To facilitate user access to available TV programs and services, a graphical menu, such as, a list of available TV channels, may be displayed on a TV screen. To select a TV channel, a user may scan through the TV channel list using, for example, control icons displayed on the screen. Inasmuch as the digital satellite television system may provide about 1,000 TV channels, it may be hard to keep track of TV channels being scanned. Therefore, it would be desirable to provide the user with visual feedback that would indicate relative position of TV channels in the TV channel list.
Further, due to “overscan” conditions, a television receiver may produce a raster so that a picture on its screen may not be entirely in the view of the user. To prevent data loss caused by the overscan conditions, TV broadcast systems display images inside a “safe” area located within approximately a 10% border all around the edge of the screen.
In conventional TV systems, graphics data are generated so as to position graphical objects, such as control icons, inside the safe area to ensure that they appear on the screen even under the worst overscan conditions. However, such an arrangement results in reducing the size of graphical objects. This makes them difficult to find and use. The channel list is actually a sequentially ordered list. The order may be with respect to numerical channel number or alphabetical by channel name. Generally, the entire list is large and only some small subsequence of the entire list may be displayed as selectable objects on the screen. It is the location of this displayed subsequence within the full sequence that is provided as graphical feedback to the user by means of dynamically sizing the scroll bars.
Moreover, when there are no overscan conditions or overscan is less than in the worst case, a blank band leaves between the safe area and the edge of the screen.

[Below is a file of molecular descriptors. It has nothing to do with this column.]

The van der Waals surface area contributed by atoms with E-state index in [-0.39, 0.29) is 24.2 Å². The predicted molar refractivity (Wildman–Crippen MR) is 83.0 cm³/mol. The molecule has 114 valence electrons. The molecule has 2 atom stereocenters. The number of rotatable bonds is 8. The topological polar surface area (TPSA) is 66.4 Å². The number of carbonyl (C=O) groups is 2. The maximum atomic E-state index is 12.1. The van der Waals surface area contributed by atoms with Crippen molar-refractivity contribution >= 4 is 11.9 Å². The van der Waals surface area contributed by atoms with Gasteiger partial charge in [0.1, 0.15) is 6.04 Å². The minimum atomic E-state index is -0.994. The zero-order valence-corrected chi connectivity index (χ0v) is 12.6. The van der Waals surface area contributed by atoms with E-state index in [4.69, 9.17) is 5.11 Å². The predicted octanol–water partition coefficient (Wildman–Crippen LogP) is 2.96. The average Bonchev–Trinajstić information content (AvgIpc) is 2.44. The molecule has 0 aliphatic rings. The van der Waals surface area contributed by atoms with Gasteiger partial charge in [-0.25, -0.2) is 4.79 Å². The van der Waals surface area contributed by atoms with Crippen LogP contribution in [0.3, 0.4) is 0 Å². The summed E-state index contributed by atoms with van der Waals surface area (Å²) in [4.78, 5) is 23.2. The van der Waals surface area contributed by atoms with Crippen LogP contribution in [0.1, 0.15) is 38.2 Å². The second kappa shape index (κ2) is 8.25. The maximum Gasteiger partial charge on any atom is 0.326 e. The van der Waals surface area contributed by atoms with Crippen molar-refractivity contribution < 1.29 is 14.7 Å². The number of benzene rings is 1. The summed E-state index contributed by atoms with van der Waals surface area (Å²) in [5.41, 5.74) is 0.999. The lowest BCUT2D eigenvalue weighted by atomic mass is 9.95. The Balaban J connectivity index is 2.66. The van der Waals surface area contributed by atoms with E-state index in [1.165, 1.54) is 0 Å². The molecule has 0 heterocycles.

Therefore, it would be desirable to keep graphical objects large and to fully utilize the screen area independently of overscan.
Accordingly, one advantage of the present invention is in providing a TV graphical user interface (GUI) having a visual feedback system that indicates relative position of TV channels in a TV channel list.
Another advantage of the present invention is in providing a TV GUI having large graphical control objects.
A further advantage of the present invention is in providing a GUI on a TV screen that fully utilizes the screen area independently of overscan.
The above and other advantages of the invention are achieved, at least in part, by providing a TV system that comprises a CPU, and a TV monitor controlled by the CPU for displaying a graphical user interface (GUI) having at least one channel object for identifying TV channels. For example, the channel object may indicate numbers and logos of the TV channels. A control icon is provided for changing the TV channels identified by the channel object. The control icon dynamically varies when the identified TV channels are changed.
In accordance with a first aspect of the invention, the control icon comprises an up scroll bar for scrolling up the TV channels, and a down scroll bar for scrolling down the TV channels. For example, the up and down scroll bars may be activated by a remote pointing device. Activation of the up scroll bar causes the channel object to identify a TV channel that precedes a currently identified TV channel in a channel list. Whereas activation of the down scroll bar causes the channel object to identify a TV channel subsequent to the currently identified TV channel. The up and down scroll bars dynamically vary when the channel object changes the currently identified TV channel.
For example, the up scroll bar may shorten and the down scroll bar may elongate when the channel object replaces the currently identified TV channel with the preceding TV channel. By contrast, the up scroll bar may elongate and the down scroll bar may shorten when the currently identified TV channel is being changed to the subsequent TV channel.
In accordance with another aspect of the invention, the up and down scroll bars extend beyond a safe area provided on a TV screen to accommodate a picture to overscan conditions. The up and down scroll bars may stretch between opposite edges of the screen.
In accordance with a further aspect of the invention, a relative position indicator is arranged between the up scroll bar and the down scroll bar to indicate the position of the currently identified TV channel relative to the channel list.